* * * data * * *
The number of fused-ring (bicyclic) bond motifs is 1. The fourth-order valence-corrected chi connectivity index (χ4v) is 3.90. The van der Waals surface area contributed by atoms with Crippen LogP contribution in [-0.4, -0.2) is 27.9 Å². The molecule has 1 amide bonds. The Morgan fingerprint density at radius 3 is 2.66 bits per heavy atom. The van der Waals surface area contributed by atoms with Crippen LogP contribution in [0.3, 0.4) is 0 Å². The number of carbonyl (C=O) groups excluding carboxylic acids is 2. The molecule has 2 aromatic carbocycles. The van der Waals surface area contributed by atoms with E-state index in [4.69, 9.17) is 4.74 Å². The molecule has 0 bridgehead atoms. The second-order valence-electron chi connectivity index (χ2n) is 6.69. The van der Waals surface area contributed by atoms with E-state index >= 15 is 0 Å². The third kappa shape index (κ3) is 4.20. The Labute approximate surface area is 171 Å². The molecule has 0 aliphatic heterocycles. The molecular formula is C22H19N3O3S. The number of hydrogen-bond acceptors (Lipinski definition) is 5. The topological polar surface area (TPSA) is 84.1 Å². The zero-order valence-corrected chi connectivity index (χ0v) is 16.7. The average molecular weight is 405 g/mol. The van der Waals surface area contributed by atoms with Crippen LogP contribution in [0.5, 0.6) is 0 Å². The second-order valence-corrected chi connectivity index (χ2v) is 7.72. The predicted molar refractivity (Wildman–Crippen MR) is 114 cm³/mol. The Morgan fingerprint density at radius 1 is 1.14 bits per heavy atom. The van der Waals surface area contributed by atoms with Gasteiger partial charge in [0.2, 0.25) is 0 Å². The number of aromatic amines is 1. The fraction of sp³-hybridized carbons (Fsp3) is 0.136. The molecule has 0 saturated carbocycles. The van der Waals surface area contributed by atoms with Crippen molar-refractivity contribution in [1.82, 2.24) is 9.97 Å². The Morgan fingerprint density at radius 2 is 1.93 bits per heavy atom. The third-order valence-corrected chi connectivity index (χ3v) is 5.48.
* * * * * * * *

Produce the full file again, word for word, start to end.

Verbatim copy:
The number of fused-ring (bicyclic) bond motifs is 1. The fourth-order valence-corrected chi connectivity index (χ4v) is 3.90. The van der Waals surface area contributed by atoms with Crippen LogP contribution in [-0.4, -0.2) is 27.9 Å². The molecule has 1 amide bonds. The Morgan fingerprint density at radius 3 is 2.66 bits per heavy atom. The van der Waals surface area contributed by atoms with Crippen LogP contribution in [0.3, 0.4) is 0 Å². The number of carbonyl (C=O) groups excluding carboxylic acids is 2. The molecule has 2 aromatic carbocycles. The van der Waals surface area contributed by atoms with E-state index in [4.69, 9.17) is 4.74 Å². The molecule has 0 bridgehead atoms. The second-order valence-electron chi connectivity index (χ2n) is 6.69. The van der Waals surface area contributed by atoms with E-state index >= 15 is 0 Å². The third kappa shape index (κ3) is 4.20. The Labute approximate surface area is 171 Å². The molecule has 0 aliphatic heterocycles. The molecular formula is C22H19N3O3S. The number of hydrogen-bond acceptors (Lipinski definition) is 5. The topological polar surface area (TPSA) is 84.1 Å². The zero-order valence-corrected chi connectivity index (χ0v) is 16.7. The average molecular weight is 405 g/mol. The van der Waals surface area contributed by atoms with Crippen LogP contribution in [0.5, 0.6) is 0 Å². The second-order valence-corrected chi connectivity index (χ2v) is 7.72. The predicted molar refractivity (Wildman–Crippen MR) is 114 cm³/mol. The Morgan fingerprint density at radius 1 is 1.14 bits per heavy atom. The van der Waals surface area contributed by atoms with Gasteiger partial charge in [0.2, 0.25) is 0 Å². The number of aromatic amines is 1. The fraction of sp³-hybridized carbons (Fsp3) is 0.136. The molecule has 0 saturated carbocycles. The van der Waals surface area contributed by atoms with Crippen molar-refractivity contribution in [1.82, 2.24) is 9.97 Å². The Morgan fingerprint density at radius 2 is 1.93 bits per heavy atom. The third-order valence-corrected chi connectivity index (χ3v) is 5.48.